There are a number of levels of change. They include change in the specific worship groups, in regions, in national bodies, and in international groupings. They include change between religious groups. The include change at individual, family, and community levels.
Far more attention needs to be given to organizational change, and not just to individual change and individual responsibility. Organizational change can help us address how different kinds of privilege and feelings of entitlement can open up and transform race-, class- and sexuality-related dialogue in spiritual groups.
Making new friends and having fun together is a way to extend and develop spirituality and community. Attending diverse religious meetings and councils can help us learn and we develop ourselves. People from “building-centered” religious groups could participate in culturally diverse activities and organize gardening or other projects on their own. Intense interaction and sharing in neighborhoods is helpful. Cooking and eating together is a way to create new relationships. Inviting people to share food and joining neighborhood picnics, fairs, celebrations, and events are ways to reach out. Buying products made in culturally diverse neighborhoods and from local and international cooperative fair-trade groups is helpful. Supporting local farmers and farm coops is another way of saying, “we’re with you.”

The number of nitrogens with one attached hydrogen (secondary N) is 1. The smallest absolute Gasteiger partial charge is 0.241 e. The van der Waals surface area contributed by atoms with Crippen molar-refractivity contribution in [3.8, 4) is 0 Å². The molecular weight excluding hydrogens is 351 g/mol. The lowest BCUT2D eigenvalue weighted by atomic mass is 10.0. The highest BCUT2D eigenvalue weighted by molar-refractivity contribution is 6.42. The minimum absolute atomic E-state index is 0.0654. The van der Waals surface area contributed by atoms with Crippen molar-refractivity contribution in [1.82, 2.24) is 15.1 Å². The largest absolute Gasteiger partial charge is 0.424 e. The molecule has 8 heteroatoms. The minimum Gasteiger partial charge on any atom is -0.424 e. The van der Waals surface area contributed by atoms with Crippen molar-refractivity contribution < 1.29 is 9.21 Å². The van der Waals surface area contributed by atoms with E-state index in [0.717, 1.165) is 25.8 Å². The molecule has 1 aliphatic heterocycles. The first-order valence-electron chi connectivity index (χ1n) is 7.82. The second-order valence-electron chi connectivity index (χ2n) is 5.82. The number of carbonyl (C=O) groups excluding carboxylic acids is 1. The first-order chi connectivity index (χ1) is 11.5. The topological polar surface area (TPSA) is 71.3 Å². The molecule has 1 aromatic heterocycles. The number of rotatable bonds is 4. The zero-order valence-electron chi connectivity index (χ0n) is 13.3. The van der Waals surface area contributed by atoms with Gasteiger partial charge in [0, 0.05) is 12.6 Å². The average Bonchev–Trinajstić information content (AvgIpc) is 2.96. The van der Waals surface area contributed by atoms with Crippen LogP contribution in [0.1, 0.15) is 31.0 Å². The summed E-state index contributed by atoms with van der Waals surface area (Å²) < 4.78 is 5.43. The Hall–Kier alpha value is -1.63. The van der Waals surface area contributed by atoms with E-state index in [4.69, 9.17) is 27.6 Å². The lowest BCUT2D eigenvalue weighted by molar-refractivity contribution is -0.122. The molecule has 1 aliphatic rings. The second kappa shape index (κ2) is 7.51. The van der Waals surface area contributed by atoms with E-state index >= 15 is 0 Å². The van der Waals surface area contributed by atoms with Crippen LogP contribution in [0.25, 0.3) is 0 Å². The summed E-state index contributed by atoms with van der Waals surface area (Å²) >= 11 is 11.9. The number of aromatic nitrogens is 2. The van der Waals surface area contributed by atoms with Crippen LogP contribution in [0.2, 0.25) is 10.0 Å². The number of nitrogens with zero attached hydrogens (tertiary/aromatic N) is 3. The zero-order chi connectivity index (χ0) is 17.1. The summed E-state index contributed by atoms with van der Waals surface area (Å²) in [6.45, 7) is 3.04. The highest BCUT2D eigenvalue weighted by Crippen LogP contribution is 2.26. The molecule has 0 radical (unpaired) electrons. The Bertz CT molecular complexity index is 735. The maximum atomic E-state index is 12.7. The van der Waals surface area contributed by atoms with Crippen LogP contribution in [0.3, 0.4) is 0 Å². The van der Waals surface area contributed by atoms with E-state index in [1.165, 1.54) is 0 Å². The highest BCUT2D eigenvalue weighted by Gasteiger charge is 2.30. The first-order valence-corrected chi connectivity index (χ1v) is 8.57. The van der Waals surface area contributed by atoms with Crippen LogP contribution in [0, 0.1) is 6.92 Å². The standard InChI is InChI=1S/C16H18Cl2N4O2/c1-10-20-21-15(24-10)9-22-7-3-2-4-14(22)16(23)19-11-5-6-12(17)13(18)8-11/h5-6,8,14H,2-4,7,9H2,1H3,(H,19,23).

I always think that animals can bring people together and help us show the personal side of ourselves. So maybe join or carry out an activity that brings people together in this way.
Organizing with neighborhood people as a part of spiritual life connects people in these communities. It involves making new friends and establishing strong, reciprocal friendships.